Not unless you do it with the intent to defraud someone. Remember the last time you went to the zoo? You probably saw one of those machines that will take your penny, flatten it out, and stamp an image of a penguin or something on it as a souvenir. Melting a penny is no more illegal than one of those machines.

Other articles that link to this series:

Stand Back, I’m Going to Try Science!

My father is a chemical engineer at a large company. He volunteers in an outreach program where the company gives him science demonstrations aimed at precocious elementary schoolers, and he periodically goes to schools and birthday parties and stuff to show how neat science is. One of the kits he does is all about cryogenics, where he gets about a gallon of liquid nitrogen (LN2), and demonstrates what happens to things when you freeze them really cold. He talks about how matter can be a gas, a liquid, or a solid, and how its properties change as it goes from one state to another and changes temperature (racquetballs become brittle, flowers become crumbly, small amounts of LN2 boil into large amounts of nitrogen gas, etc).

He did a demonstration a couple days ago, and still had some LN2 left over from it. Ordinarily he just pours the rest out on the street (it boils away quickly, and no one notices since air is already about 78% nitrogen). However, this time we convinced him to keep it around for a few days so we can try freezing other things. Some stuff about LN2, and some safety tips, followed by a bunch of pictures →

C++ is bad: problems with the ternary operator

In today’s installment of “why not to program in C++,” I give you the following quiz, which Dustin, Steve, Tom, and I had to figure out today (Dustin’s code was doing the weirdest things, and we eventually traced it down to this):

Suppose you start out with the following code:

class Argument;
Argument x;
void Foo(const Argument& arg);
bool test;

You can assume that all of these are defined/initialized elsewhere in the code. For each pair of code snippets below, decide whether the two snippets are equivalent to each other.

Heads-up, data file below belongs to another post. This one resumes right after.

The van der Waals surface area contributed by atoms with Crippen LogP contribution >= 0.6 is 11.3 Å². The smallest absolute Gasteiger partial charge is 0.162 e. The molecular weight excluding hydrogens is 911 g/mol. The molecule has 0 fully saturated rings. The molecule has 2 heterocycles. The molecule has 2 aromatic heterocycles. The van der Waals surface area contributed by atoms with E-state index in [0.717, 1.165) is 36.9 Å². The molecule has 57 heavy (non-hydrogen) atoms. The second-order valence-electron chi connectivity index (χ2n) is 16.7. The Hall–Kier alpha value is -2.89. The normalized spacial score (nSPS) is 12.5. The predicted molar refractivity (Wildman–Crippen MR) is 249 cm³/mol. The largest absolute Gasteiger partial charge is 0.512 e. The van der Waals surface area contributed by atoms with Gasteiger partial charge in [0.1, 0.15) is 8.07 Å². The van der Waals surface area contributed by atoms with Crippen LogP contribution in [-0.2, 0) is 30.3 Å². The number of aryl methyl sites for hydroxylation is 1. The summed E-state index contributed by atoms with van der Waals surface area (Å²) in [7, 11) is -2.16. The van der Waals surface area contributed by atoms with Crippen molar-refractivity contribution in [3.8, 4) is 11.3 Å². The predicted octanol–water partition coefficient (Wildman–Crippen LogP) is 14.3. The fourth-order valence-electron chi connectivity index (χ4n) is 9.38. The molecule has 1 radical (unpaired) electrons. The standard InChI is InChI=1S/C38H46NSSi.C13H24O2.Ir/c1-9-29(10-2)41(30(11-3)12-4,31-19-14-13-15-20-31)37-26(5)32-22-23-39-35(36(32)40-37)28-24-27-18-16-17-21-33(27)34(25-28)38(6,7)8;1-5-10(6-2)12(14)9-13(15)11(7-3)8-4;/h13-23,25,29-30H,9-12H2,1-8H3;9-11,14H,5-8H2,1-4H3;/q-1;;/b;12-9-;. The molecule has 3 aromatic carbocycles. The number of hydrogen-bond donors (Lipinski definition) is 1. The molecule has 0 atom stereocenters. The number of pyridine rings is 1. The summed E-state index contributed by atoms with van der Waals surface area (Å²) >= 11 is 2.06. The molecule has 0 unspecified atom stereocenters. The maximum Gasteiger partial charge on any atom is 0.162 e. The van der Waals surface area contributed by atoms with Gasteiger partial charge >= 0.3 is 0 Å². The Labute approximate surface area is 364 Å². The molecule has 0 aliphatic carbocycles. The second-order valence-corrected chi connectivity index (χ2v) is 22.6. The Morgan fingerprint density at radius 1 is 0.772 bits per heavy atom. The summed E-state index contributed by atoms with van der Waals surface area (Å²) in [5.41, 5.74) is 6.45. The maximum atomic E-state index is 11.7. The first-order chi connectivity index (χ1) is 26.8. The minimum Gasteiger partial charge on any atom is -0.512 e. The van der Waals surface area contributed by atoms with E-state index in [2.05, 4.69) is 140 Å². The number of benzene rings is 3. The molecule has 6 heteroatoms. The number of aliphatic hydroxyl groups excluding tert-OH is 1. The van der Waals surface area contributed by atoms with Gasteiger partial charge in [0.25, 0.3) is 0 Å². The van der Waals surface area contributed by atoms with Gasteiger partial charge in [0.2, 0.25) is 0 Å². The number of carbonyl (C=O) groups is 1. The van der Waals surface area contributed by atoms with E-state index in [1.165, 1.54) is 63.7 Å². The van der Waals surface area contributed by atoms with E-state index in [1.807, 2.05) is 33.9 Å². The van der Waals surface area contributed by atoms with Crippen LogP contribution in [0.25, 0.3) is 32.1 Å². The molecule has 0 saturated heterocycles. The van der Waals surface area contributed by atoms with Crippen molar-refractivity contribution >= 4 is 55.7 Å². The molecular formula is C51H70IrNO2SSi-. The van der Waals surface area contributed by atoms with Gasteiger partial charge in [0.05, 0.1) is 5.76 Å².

# Code Snippet
Code Snippet
if (test) Foo(x);
else Foo(Argument());
Foo(test ? x : Argument());
{ // limit the scope of y
  Argument y;
  Foo(test ? x : y);
Foo(test ? x : Argument());
Foo(test ? x : x);
Foo(true ? x : Argument());

Edit: what I meant by the curly braces in Question 2 is that you shouldn’t consider “y is now a defined variable” to be a significant difference between the two snippets.

The answers are worse than you'd think. →

In honour of Patricia C. Wrede

Today at work we bandied about an interesting logic puzzle, and understanding the answer totally blew my mind. It goes like this:

All dragons have either red eyes or green eyes. If a dragon ever knows its own eye color, it will die on the next stroke of midnight. Moreover, dragons, like all mythical beasts, are perfect logicians. That is to say, if it is possible to infer a fact from what is already known, dragons cannot help but make this deduction.

There is a town in which n dragons live, where n is small enough that every day, every dragon interacts with every other dragon. One day, an oracle, renowned for always speaking the truth, comes to the town. She gathers together all the dragons, looks at each one, and then loudly proclaims, “At least one dragon here has red eyes!”

  1. What happens in the town?
  2. Suppose that at least three dragons have red eyes. Now, not only does every dragon already know that at least one dragon has red eyes, they also know that every other dragon knows this, too. What information does the oracle add that the dragons didn’t have already?